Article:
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I am about to get my wheels rebuilt with new rims -
  • DT Hugi 240S 32 Hole Hubs 96g & 220g
  • Mavic Classics SSC Ceramic Tubular Rims 410g each
My question is what spoke pattern would you use on these wheels?

My builder uses DT spokes exclusively and favours plain gauge.

I weigh about 165lb and am light on equipment. Roads here in the south east of England are average quality tarmac.

I'm not looking for super light as I am planning to build up a pair of 28's with Extralite hubs and Ambrosio Crono rims later in the year.
 

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+1 on the butted spokes. I would insist on it. For 32 holes I would probably use (and have used) 3X in the back as suggested above and probably radial in the front. Radial on the front is a preference on my part, not a recommendation. Crossed spoked wheels are certainly stronger than radial. For the 28 hole, I would do (and have done) 2X.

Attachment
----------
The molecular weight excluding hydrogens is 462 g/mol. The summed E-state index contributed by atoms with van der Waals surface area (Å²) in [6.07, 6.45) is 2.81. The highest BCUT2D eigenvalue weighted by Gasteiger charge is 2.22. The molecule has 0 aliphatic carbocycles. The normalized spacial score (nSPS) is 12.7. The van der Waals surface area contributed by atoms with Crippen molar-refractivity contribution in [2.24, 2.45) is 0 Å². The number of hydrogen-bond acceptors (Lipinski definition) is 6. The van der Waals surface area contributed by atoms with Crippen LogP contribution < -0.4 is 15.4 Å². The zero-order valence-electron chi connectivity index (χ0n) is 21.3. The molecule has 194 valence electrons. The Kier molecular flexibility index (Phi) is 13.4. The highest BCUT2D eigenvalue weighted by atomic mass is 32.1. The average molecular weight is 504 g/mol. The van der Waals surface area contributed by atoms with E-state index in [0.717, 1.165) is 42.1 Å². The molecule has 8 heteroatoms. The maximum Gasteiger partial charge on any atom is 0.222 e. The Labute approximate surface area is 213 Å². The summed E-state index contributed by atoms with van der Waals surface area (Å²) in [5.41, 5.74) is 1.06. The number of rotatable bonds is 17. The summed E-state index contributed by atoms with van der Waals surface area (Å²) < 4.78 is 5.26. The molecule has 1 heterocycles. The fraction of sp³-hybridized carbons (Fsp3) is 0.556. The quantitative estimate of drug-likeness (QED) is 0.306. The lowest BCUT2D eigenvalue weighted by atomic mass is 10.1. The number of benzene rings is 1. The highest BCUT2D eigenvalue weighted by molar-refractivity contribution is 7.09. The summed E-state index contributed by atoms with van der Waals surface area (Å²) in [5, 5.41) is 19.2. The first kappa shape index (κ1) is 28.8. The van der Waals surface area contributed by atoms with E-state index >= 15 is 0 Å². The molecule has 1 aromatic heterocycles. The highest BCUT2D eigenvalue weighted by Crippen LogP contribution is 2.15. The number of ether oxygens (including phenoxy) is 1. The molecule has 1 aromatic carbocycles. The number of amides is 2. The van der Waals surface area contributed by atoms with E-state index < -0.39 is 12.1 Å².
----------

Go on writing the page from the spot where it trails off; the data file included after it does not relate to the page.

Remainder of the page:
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Push for butted spokes.

I'm a fan of radial fronts; I also believe that they have no meaningful functional advantage, and can be bad with some hubs. I like 'em anyway, strictly on aesthetic grounds.

For the rear, I believe in 3x DS, radial NDS. I feel it balances the tension somewhat better.

All said, wheelbuilding is nearly as much religion as science, and if someone tells me I'm wrong, I won't argue. Even if they are all wrong.
 

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three cross front and rear. butted spokes, brass nipples. a classic and timeless design. best looking too, at least in my book. low key elegance, a true "form follows function" build.